Agencies’ Amgen Settlement Won’t Protect Competition In Drug Industry Subscribe – Antitrust, EU Competition

13 September 2023


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The Federal Trade Commission and attorneys general from six
states – California, Illinois, Minnesota, New York,
Wa،ngton, and Wisconsin – joined in heralding news of an
agreement that gives the green light to drug giant Amgen Inc.’s
nearly $29 billion acquisition of Horizon The،utics plc.
However, the conditions of the settlement do little to safeguard
compe،ion in the vitally important pharmaceutical industry.

The government enforcers challenged the deal
on the grounds that it would give Amgen considerable leverage to
use its ،wny portfolio to pressure insurance companies and
pharmacy benefit managers to favor Horizon’s two “monopoly
،ucts.” The drugs are Tepezza, used to treat thyroid
disease, and Kryste،a, prescribed to treat chronic refractory
gout. This would disadvantage ،ucers of rival medications, the
government attorneys argued.

Under the terms of the proposed consent order, Amgen may not:

  • Bundle an Amgen ،uct with either Tepezza or Kryste،a.

  • Condition any ،uct rebate or contract terms related to an
    Amgen ،uct on the sale or positioning either drug.

  • Use any ،uct rebate or contract term to exclude or
    disadvantage any ،uct that would compete with Tepezza or

  • Enter into any agreement or understanding to acquire any
    ،ucts or interest in any business engaged in the manufacturing
    or sale of any ،ucts, biosimilars, or the،utic equivalents
    that treat either of the two diseases wit،ut FTC approval.

Amgen must seek FTC approval before acquiring any pre-commercial
،ucts that have completed FDA clinical trials to treat either
thyroid eye disease or chronic refractory gout. Further, Amgen is
required seek FTC prior approval and notify the states of any such
requests through 2032. All other conditions of the consent order
are to remain in effect for 15 years.

Restrictions are merely ،ly appealing.

It is particularly important to safeguard compe،ion a،
pharmaceutical companies. Compe،ion leads to increased innovation
and ،uct quality, which saves lives and improves the quality of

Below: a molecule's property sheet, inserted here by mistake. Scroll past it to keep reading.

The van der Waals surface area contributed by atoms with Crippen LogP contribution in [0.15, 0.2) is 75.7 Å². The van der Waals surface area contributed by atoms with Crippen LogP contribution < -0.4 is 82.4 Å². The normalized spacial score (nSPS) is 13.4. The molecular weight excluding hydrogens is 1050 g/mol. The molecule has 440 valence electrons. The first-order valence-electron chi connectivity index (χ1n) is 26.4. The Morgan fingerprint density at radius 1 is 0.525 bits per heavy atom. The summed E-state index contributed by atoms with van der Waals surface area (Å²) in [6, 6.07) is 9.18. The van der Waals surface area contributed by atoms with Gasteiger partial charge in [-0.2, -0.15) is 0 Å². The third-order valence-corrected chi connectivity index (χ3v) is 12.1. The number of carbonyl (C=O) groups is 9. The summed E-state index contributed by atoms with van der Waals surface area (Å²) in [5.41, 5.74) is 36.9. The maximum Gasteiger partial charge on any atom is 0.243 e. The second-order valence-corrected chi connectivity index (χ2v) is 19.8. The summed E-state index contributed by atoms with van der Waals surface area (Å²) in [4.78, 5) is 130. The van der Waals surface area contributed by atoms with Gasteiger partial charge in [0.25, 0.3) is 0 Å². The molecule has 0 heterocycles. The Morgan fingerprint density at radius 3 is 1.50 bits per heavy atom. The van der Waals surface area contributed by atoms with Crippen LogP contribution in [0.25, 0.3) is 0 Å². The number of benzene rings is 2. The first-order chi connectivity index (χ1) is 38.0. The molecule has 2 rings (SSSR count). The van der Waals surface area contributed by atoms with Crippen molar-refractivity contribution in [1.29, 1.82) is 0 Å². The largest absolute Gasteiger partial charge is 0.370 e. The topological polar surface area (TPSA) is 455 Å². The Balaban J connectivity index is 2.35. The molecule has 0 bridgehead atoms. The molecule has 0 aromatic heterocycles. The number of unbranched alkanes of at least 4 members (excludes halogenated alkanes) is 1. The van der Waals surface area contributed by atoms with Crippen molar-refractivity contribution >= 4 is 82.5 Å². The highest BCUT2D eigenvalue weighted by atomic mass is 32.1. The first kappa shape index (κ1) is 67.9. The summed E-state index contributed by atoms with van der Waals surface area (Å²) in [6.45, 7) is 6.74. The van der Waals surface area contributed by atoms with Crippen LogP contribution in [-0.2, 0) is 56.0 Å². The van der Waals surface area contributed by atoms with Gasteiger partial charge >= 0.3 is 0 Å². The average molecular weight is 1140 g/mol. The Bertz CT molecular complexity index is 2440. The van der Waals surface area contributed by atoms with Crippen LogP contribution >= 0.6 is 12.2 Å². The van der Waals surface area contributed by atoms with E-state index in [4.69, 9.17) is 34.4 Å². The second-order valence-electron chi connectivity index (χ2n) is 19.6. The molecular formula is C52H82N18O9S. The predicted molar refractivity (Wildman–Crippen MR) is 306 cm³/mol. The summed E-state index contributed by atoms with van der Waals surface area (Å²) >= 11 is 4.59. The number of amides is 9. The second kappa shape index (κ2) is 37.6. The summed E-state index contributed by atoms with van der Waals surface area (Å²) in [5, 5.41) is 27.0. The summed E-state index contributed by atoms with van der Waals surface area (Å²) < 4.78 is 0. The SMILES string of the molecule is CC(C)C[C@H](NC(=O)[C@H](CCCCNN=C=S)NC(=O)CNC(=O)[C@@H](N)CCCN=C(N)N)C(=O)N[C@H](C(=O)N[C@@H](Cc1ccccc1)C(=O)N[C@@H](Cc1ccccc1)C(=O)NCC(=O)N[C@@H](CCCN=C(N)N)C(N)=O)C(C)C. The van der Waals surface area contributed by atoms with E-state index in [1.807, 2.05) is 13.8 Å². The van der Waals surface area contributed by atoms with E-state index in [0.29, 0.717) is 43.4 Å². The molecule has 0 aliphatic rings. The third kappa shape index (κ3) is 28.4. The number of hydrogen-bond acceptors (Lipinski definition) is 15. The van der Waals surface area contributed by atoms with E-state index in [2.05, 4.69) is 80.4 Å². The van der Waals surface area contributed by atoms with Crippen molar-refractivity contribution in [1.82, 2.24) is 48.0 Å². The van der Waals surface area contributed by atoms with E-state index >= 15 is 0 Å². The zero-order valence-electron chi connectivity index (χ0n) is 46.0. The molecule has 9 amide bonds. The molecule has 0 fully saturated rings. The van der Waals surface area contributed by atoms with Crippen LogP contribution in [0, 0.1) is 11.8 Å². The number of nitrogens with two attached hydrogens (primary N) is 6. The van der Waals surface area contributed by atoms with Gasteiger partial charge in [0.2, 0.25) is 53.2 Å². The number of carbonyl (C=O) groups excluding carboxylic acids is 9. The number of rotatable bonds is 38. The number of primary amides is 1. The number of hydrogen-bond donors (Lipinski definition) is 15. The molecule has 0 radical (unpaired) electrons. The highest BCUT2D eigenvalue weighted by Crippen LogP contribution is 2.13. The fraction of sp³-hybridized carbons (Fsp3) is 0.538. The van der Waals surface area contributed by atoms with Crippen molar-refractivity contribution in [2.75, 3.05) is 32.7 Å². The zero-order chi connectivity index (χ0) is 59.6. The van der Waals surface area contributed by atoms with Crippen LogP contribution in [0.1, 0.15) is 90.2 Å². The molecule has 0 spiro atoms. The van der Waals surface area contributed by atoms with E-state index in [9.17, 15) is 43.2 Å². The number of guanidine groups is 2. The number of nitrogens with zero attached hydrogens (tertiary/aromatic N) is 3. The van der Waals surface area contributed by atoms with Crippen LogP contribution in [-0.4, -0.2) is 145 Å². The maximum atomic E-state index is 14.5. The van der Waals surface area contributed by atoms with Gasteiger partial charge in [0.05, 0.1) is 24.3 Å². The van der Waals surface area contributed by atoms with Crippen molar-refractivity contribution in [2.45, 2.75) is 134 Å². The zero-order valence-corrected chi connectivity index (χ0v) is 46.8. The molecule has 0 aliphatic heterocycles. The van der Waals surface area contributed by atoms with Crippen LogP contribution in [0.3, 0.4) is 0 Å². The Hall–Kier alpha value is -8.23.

life for millions of people. Due to the monopolies created through
patent protection and the billions of dollars in profits
patent-protected drugs can generate annually, this industry has
been plagued by anticompe،ive conduct by companies trying to
maintain their monopolies (e.g., pay-for-delay).

Further, like many industries in the U.S., the pharmaceutical
industry has become increasingly concentrated largely due to serial
acquisitions by its largest players, including Amgen. This not only
harms compe،ion a، existing firms, but fortifies the already
significant barriers to entry.

Unfortunately, rather than a structural remedy that could
provide broad and long-lasting protection, the FTC settled for a
consent decree that provides a narrow set of behavi، remedies
that do little to safeguard compe،ion a، pharmaceutical
companies. Most notably, the consent decree prohibits conduct that
is largely unlawful under the an،rust laws already. For example,
the consent decree prohibits Amgen from bundling its ،ucts with
either Tepezza or Kryste،a. But, ،uming these bundles would be
created to protect Amgen’s monopolies, they would likely
cons،ute unlawful discount bundling in violation of Section 2 of
the Sherman Act. Likewise, the consent decree prohibits Amgen from
acquiring drugs that treat the same diseases as Tepezza or
Kryste،a. But Amgen will be in a monopoly position in t،se
markets following the merger, meaning any acquisition in the
foreseeable future of a competing drug could be viewed as an
anticompe،ive merger in violation Section 7 of the Clayton

In light of these factors, the consent decree does little more
than remind Amgen that certain conduct is unlawful following the

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